Originally published on September 3, 2015.
The following article originally appeared in the May/June 2015 issue of Africa Agribusiness Magazine.
Like many other young women innovators across the world, Jamila Mohammed had an idea that she hoped could make a difference in her country. Despite only being in her 20s, she had big plans: to improve the lives of smallholder farmers in Kenya by ensuring they could earn a fair price for quality produce. Without access to markets, smallholder farmers tend to sell their produce quickly at the farm gate to avoid spending time and money trying to reach the best value markets or to procure storage facilities to manage sales. Unscrupulous middlemen take advantage of this gap to offer prices that are way below the fair market value, since a farmer’s only alternative is to suffer huge postharvest losses from unsold produce.
Together with her peers Susan Oguya and Linda Kwamboka, Jamila formed M-Farm Ltd. – a software solution and agribusiness company – to help realize this dream. The plan was to develop a market and user-driven mobile phone platform for the collective sale of produce using M-Farm agents, who would be stationed at convenient locations. But, it was not long before trio began to face challenges similar to many female innovators and entrepreneurs: their struggles to access finance made it difficult to develop and test their innovation, while a lack of access to the relevant business and industry networks in the typically male-dominated innovation space made it difficult to grow the company. Securing a $40,000 grant from the U.S. Agency for International Development (USAID)-funded Kenya Feed the Future Innovation Engine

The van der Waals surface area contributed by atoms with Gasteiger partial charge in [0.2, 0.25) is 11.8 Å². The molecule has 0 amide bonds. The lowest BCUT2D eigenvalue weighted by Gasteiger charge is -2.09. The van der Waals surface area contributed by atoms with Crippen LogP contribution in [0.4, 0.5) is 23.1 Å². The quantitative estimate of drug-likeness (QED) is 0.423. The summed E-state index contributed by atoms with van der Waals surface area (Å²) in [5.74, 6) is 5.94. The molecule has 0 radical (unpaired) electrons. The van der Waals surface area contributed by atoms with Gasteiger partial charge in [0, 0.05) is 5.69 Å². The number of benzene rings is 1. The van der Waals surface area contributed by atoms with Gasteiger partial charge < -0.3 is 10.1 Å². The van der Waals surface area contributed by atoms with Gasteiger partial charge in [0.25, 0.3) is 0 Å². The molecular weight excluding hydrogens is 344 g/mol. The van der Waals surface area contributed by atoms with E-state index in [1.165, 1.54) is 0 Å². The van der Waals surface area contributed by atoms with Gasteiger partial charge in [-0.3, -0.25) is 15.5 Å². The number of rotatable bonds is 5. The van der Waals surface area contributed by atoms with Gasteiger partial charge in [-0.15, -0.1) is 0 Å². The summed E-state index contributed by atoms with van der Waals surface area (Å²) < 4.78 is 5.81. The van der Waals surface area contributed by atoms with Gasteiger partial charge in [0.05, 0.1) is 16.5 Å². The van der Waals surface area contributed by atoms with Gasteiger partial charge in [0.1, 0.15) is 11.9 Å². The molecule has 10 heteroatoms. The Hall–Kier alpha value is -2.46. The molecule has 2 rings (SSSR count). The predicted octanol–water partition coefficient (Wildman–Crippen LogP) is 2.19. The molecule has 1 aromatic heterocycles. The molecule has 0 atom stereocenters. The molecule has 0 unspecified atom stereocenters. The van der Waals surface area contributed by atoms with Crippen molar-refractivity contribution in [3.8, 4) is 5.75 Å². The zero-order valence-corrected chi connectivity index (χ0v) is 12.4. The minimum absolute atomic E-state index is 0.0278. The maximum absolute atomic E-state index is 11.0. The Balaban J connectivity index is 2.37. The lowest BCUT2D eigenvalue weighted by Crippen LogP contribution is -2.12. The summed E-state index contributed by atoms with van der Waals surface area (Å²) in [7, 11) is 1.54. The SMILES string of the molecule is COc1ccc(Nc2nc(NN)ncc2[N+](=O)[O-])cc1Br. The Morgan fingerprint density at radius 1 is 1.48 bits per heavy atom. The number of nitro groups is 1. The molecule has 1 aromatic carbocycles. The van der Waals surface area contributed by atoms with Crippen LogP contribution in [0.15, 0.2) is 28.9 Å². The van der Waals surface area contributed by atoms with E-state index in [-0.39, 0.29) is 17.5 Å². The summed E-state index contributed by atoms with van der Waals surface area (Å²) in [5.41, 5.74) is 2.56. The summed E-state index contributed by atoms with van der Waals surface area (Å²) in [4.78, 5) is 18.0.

as part of the program’s first cohort of awardees in 2014 made it possible for M-Farm to actively test and refine their innovative concept.
Implemented by Land O’Lakes International Development, the Innovation Engine is a five-year program working to accelerate poverty reduction and improve food security in Kenya. Similar to a venture capital fund, the Innovation Engine supports experimentation and rewards proven success by seeking projects that represent cutting- edge approaches that will benefit a significant number of households. The program awards seed funding and provides technical assistance to help turn their ideas into scalable innovations. Working over a period of 10 months, M-Farm partnered with over 300 smallholder farmers in Homa Bay and Machakos Counties to test how the idea would work in practice. The expectation was that farmers would harvest more produce of better quality for sale at higher prices in new – and even international – markets.